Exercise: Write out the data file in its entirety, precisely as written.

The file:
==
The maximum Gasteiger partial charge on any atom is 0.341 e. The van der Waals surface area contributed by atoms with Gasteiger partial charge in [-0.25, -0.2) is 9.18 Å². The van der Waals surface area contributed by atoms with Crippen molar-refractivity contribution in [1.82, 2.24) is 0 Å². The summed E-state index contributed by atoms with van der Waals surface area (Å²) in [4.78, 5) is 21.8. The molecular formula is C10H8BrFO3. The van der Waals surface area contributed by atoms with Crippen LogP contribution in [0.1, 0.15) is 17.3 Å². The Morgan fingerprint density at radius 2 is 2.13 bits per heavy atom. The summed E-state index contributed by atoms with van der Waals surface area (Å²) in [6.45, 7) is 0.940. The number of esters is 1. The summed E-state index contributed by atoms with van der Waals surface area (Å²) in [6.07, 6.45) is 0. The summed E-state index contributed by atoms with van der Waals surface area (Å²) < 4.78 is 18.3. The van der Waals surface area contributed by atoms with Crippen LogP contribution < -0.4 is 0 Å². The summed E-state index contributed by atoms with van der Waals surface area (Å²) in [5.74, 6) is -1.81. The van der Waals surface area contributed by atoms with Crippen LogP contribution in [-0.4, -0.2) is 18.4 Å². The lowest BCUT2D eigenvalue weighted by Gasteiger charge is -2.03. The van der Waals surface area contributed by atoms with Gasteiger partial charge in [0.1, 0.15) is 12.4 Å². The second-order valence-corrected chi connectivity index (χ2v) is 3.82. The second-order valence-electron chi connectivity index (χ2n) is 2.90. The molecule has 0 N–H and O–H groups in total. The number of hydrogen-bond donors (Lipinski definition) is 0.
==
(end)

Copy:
The maximum Gasteiger partial charge on any atom is 0.341 e. The van der Waals surface area contributed by atoms with Gasteiger partial charge in [-0.25, -0.2) is 9.18 Å². The van der Waals surface area contributed by atoms with Crippen molar-refractivity contribution in [1.82, 2.24) is 0 Å². The summed E-state index contributed by atoms with van der Waals surface area (Å²) in [4.78, 5) is 21.8. The molecular formula is C10H8BrFO3. The van der Waals surface area contributed by atoms with Crippen LogP contribution in [0.1, 0.15) is 17.3 Å². The Morgan fingerprint density at radius 2 is 2.13 bits per heavy atom. The summed E-state index contributed by atoms with van der Waals surface area (Å²) in [6.45, 7) is 0.940. The number of esters is 1. The summed E-state index contributed by atoms with van der Waals surface area (Å²) in [6.07, 6.45) is 0. The summed E-state index contributed by atoms with van der Waals surface area (Å²) < 4.78 is 18.3. The van der Waals surface area contributed by atoms with Crippen LogP contribution < -0.4 is 0 Å². The summed E-state index contributed by atoms with van der Waals surface area (Å²) in [5.74, 6) is -1.81. The van der Waals surface area contributed by atoms with Crippen LogP contribution in [-0.4, -0.2) is 18.4 Å². The lowest BCUT2D eigenvalue weighted by Gasteiger charge is -2.03. The van der Waals surface area contributed by atoms with Gasteiger partial charge in [0.1, 0.15) is 12.4 Å². The second-order valence-corrected chi connectivity index (χ2v) is 3.82. The second-order valence-electron chi connectivity index (χ2n) is 2.90. The molecule has 0 N–H and O–H groups in total. The number of hydrogen-bond donors (Lipinski definition) is 0.